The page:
(This story is part of a continuing series based on my adventures walking 500 miles across Northern Spain on the ancient pilgrimage route El Camino de Santiago. The first part begins here.)

March 24, 2005
Day 25: Hospital de la Cruz to Melide, 29.7 km/18.5 m

There’s really no good sleeping in a full refuge. People and their night noises kept me on edge. So at the first signs of morning, I was packed and on the move. Of course, I didn’t have a crumb of food and nothing was open yet so I decided to make a three-hour beeline to Palas del Rei for breakfast. About halfway there in the tiny village of Eirexe, a sleepy Martin appeared outside the refuge talking with a few other pilgrims. He grinned when he saw me, opened his arms and said, “I’ll take that kiss now.”

I don’t know, something about the look on his face, the cockiness, the performance in front of his friends or, quite simply, my own fear of him made my defense shields go up. I turned my head as he approached and gave him a hug.

He said he wanted to walk with me, which I was open to, but he wanted me to wait for him to shower, pack his bag and get ready. I still had more than an hour’s walk to my next meal, so I told him I’d walk slowly and he could catch up. When he did, he was jovial but distant, which was more than likely my fault. I listened to him talk about nothing for a very long time. Then I finally asked if we could address the emails, and we sunk into a real conversation. I was able to tell him that for the first two days of my time with him he was sensitive and adorable, but the more attracted to me he became, the more possessive he was. I felt claimed by him, and he got aggressive in his behavior. I was no longer able to be open with him. He listened intently and compassionately. Then he copped to it all and apologized. He agreed that the more attracted to me he became, the more his behavior changed. He said he didn’t know what to do with his feelings, that he knew he was being rude at times but couldn’t stop himself. His teasing was an attempt to deflect his fears—feelings for me he didn’t know what to do with. I liked his honesty and defenselessness. He was able to express how much he’d thought about me and his behavior toward me, and how frightened he’d been of me. It was all very beautiful.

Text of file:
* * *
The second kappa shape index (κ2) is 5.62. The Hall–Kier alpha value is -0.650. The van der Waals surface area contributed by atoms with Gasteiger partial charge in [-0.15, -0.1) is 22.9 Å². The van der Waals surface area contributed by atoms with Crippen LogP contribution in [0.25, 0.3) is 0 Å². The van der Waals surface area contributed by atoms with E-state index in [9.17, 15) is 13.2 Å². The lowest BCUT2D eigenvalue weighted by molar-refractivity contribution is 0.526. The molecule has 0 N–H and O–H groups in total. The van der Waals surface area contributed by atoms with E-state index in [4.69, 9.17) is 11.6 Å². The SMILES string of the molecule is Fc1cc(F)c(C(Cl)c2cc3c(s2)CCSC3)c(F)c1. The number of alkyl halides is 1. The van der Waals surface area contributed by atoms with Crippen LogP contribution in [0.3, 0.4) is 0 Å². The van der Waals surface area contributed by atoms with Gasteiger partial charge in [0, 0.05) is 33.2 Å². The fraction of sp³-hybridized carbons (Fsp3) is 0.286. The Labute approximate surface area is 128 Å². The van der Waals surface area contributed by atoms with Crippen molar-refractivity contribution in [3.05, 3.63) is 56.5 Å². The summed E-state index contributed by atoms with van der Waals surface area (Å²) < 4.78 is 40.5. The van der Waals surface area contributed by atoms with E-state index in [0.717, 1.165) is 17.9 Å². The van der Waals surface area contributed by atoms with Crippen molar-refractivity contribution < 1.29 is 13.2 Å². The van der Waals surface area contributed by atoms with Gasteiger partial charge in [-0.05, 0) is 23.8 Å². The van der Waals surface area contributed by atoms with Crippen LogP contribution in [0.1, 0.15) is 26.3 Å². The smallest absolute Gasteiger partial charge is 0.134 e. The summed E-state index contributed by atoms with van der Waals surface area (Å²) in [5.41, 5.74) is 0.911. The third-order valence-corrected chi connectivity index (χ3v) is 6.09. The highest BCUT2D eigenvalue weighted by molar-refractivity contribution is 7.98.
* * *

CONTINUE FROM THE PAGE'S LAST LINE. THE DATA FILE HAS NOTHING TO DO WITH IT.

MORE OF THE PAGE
We stopped for breakfast and sat across from each other a little like old lovers. What had transpired between us was over for me but still, the reconnection was warming and welcoming.


His traveling companions caught up with us—Nick, a scruffy Englishman, smoker, a bit dirty and older than his 36 years; and Enrique, a 40ish cute Spaniard with his dog, a yellow Labrador Retriever wearing its own backpack. Natalie, a diva actress from Madrid appeared, and we all walked together for the next few hours.

The more we walked, the more I began to like and appreciate Nick, a man I probably would never have hung out with in any other place. My eyes teared up as he talked about his mother who had died the year before: he was walking the Camino for her, for her faith. He’d even stopped smoking pot for the month of his journey, but after he reached Santiago, he was planning to buy “contraband” and have his own experience as he continued walking to the coast in Finnesterre.

Our motley crew arrived in Melide for what was one of my shortest travel days in a week, but my bag felt heavy, and I was looking forward to putting it down for the day. It was challenging finding a place to stay because everything was booked. The rest of my companions had claimed a bed in the refuge, but I was insistent on having my own space. They were sweet to accompany me on my search, and we eventually found an overpriced dive in a downtrodden area with only a tiny half bath. But I was happy to have landed and even more grateful to have a gang of men looking after me.